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  • If you're going to wear old-fashioned pajamas, you should shop at an old-fashioned store, and there is none better than The Vermont Country Store, which specializes in all manner of things that are hard to come by these days.
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  • The PajamaGram Company was started by the same folks who run the Vermont Teddy Bear Company, which has been sending customized teddy bears to people since 1981.
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  • The Vermont Country Store carries great cozy robes for anyone who needs a boost in colder weather.
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  • You don't have to live in Vermont to find the great variety of zip front robes at The Vermont Country Store.
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  • Vermont Country Store carries a wide variety of old-fashioned men's nightgowns, or nightshirts.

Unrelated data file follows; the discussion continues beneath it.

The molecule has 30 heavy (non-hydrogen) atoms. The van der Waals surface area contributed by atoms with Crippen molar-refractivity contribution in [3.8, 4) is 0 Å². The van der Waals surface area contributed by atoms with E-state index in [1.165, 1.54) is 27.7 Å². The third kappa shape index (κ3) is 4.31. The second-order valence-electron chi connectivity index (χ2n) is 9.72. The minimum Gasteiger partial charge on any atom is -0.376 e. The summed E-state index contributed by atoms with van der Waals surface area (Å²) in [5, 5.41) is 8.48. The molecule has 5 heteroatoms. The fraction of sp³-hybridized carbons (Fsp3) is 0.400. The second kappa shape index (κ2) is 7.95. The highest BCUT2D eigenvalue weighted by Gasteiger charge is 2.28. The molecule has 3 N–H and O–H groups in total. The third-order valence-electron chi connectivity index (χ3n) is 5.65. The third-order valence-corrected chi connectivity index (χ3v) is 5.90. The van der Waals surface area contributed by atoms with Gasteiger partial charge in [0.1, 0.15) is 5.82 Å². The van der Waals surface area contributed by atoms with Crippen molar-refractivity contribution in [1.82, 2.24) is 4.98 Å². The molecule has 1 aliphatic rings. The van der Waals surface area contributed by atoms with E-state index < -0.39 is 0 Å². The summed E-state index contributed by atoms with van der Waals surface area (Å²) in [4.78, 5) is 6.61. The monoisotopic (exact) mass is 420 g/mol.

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  • The Vermont Country Store carries a nice selection of cotton and flannel men's nightshirts ranging from $30 to $90.
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  • The Vermont Country Store is a BBB Accredited business with an A+ rating and is rated Elite by Stellar Service.
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  • The Vermont Trading Company offers a plush coral robe made of soft and fuzzy chenille.
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  • Go to the Vermont Country Store to buy flannel or cotton nightgowns that suit a variety of body types.
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  • The Vermont Country Store specializes in styles perfect for comfort that never let you down.
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  • The Vermont Country Store carries nightgowns by Eileen West in several different looks.
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  • Vermont Country Store is one of the top locations to purchase these gowns, because there is one of the widest Lanz collections available on this site.